What makes a military divorce different from a civilian divorce?

What makes a military divorce different from a civilian divorce?

35462374_S.jpgAs a previous post discussed, divorces for military service members can be different and more complex when compared to civilian divorces. Because military laws apply to certain aspects, the process itself can be prolonged or complicated. Thus, those filing for a divorce should understand what protections are provided military members and what issues they should pay special attention to.

What makes a military divorce different from a civilian divorce? It should be noted that one way a military divorce is different is that Congress has afforded military service members legal protections during divorce proceedings. These protections are not offered to the public at large as these protections protect the legal interests of servicemen and woman, especially when it comes to their military benefits and pension.

The Servicemembers Civil Relief Act protects the rights and interests of military members from lawsuits, including divorce proceedings, in order to enable them to devote all of their energies to the military and the needs of the nation. Because of that, a legal proceeding can be delayed while a military member is on active duty. This delay could extend 60 days after he or she returns from active duty. It should be noted that this right to delay a legal proceeding is at the discretion of the court and is not granted in all situations.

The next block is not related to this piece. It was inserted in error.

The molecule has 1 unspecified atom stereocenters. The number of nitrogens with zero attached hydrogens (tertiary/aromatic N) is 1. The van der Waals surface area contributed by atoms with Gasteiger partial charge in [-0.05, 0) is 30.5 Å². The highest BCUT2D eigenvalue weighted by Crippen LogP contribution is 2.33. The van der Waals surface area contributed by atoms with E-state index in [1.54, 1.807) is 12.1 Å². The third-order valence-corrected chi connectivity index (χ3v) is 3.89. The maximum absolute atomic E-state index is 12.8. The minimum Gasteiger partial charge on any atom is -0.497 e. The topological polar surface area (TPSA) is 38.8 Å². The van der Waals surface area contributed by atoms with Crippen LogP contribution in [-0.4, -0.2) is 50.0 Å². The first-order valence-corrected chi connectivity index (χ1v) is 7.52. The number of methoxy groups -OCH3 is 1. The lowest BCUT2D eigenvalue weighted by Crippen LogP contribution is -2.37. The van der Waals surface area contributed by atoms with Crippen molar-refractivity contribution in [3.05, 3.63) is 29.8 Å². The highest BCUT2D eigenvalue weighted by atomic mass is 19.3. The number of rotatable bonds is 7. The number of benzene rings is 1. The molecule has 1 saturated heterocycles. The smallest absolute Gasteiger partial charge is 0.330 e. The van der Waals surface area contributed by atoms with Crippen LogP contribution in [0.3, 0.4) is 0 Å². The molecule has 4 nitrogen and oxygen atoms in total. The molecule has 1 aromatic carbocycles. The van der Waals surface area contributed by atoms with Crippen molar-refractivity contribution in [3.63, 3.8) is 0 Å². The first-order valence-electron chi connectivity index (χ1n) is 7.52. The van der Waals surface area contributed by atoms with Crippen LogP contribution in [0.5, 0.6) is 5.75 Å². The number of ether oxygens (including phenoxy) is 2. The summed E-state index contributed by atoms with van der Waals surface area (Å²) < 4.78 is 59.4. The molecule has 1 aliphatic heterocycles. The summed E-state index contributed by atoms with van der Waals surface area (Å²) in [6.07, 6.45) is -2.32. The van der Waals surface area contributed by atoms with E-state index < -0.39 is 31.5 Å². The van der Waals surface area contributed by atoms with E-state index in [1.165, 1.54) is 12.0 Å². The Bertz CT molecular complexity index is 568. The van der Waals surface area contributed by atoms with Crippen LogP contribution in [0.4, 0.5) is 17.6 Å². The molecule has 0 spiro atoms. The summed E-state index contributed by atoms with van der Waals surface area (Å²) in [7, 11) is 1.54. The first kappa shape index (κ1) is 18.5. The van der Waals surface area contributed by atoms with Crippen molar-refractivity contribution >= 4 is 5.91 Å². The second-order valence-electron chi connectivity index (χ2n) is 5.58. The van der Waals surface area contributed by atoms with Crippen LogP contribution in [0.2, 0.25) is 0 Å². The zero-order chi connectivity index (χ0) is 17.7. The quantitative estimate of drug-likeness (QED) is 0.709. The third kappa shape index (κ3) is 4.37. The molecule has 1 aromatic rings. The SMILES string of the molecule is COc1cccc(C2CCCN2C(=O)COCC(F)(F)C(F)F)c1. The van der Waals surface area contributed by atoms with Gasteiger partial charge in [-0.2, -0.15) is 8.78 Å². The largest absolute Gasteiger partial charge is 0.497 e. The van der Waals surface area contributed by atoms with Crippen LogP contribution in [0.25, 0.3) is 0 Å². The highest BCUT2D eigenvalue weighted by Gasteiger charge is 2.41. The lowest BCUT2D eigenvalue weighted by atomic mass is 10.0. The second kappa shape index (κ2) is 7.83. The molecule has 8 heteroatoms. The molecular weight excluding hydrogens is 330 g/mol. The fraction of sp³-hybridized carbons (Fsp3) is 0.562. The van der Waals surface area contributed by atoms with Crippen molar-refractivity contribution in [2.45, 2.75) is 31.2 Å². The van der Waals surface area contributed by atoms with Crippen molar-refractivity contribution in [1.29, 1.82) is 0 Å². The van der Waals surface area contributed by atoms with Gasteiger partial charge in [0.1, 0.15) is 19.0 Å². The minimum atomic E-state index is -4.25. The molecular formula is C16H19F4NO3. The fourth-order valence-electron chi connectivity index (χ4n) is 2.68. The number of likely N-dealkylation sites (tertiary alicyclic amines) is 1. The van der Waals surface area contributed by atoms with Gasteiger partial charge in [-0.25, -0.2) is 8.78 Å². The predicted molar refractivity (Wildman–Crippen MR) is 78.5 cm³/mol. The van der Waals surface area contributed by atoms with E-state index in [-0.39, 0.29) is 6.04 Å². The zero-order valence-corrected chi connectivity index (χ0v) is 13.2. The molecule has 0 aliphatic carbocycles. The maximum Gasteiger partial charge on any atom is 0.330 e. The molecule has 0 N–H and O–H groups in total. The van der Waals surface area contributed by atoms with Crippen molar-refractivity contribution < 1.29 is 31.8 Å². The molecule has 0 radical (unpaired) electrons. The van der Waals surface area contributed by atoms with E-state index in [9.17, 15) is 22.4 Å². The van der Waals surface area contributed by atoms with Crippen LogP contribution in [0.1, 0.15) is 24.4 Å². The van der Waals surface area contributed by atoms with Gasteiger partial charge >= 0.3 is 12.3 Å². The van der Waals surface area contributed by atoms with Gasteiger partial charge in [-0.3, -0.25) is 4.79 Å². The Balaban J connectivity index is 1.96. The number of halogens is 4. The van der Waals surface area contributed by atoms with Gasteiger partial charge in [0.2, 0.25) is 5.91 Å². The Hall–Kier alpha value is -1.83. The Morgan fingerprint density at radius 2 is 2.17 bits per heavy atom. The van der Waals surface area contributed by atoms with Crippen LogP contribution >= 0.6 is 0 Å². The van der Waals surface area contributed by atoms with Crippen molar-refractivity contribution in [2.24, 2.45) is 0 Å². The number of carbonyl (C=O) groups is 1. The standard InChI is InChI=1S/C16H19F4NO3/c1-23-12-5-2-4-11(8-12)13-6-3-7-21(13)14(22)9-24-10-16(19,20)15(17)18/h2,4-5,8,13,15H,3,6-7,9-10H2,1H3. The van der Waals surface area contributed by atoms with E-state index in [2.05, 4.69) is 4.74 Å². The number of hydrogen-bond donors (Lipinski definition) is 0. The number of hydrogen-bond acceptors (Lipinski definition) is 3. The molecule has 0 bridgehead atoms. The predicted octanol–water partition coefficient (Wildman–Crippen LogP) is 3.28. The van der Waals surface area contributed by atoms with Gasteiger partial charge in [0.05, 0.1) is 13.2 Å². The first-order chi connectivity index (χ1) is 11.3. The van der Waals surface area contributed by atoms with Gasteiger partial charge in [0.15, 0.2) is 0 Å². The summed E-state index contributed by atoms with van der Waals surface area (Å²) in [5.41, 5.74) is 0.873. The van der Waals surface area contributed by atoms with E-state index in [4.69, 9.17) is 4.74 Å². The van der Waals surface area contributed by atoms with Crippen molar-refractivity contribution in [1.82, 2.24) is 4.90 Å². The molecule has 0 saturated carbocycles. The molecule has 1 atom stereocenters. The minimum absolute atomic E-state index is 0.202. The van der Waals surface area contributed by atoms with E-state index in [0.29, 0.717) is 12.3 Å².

A stay for a divorce proceeding is not automatic, so military members should not ignore the divorce papers that were served. A motion is required and will need to be filed with the court in order to be approved for the delay. Once a stay is granted, the divorce proceeding will have to be addressed once the stay is over.

Additionally, if the divorce seems inevitable, it might make more sense to deal with it sooner than later. That means going through the process while on deployment. Another factor to consider is the portion of a service member’s retirement a spouse can claim will only increase with time. So the longer it takes to divorce means the larger claim a spouse has on these benefits.

The benefits discussed above are only a glimpse at some of the factors and protections servicemen and women should consider during dissolution. Because of that, it is important to fully understand the rights afforded during a military divorce, seeking legal advice where needed.

Source: Thebalance.com, “Military Divorce and Separation,” Erik Bjornson, Nov. 10, 2016

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